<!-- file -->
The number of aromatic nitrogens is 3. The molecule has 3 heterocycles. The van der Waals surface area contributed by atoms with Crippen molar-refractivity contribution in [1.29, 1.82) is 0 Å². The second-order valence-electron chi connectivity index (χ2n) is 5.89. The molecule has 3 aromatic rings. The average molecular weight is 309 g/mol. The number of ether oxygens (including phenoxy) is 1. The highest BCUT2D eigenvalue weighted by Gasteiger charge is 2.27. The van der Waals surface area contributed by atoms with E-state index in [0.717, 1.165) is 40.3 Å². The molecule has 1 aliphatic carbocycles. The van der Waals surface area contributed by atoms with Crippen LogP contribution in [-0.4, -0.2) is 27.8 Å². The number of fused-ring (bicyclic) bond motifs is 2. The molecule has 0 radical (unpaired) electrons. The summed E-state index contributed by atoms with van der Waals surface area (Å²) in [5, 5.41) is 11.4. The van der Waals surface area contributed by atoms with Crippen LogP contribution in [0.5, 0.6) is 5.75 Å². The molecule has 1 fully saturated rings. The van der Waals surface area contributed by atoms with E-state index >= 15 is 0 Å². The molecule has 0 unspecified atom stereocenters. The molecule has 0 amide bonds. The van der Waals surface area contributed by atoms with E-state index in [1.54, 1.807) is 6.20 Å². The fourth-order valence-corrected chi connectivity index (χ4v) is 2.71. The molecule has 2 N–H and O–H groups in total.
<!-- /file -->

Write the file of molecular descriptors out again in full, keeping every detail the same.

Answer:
The number of aromatic nitrogens is 3. The molecule has 3 heterocycles. The van der Waals surface area contributed by atoms with Crippen molar-refractivity contribution in [1.29, 1.82) is 0 Å². The second-order valence-electron chi connectivity index (χ2n) is 5.89. The molecule has 3 aromatic rings. The average molecular weight is 309 g/mol. The number of ether oxygens (including phenoxy) is 1. The highest BCUT2D eigenvalue weighted by Gasteiger charge is 2.27. The van der Waals surface area contributed by atoms with E-state index in [0.717, 1.165) is 40.3 Å². The molecule has 1 aliphatic carbocycles. The van der Waals surface area contributed by atoms with Crippen LogP contribution in [-0.4, -0.2) is 27.8 Å². The number of fused-ring (bicyclic) bond motifs is 2. The molecule has 0 radical (unpaired) electrons. The summed E-state index contributed by atoms with van der Waals surface area (Å²) in [5, 5.41) is 11.4. The van der Waals surface area contributed by atoms with Crippen LogP contribution in [0.5, 0.6) is 5.75 Å². The molecule has 1 fully saturated rings. The van der Waals surface area contributed by atoms with E-state index >= 15 is 0 Å². The molecule has 0 unspecified atom stereocenters. The molecule has 0 amide bonds. The van der Waals surface area contributed by atoms with E-state index in [1.54, 1.807) is 6.20 Å². The fourth-order valence-corrected chi connectivity index (χ4v) is 2.71. The molecule has 2 N–H and O–H groups in total.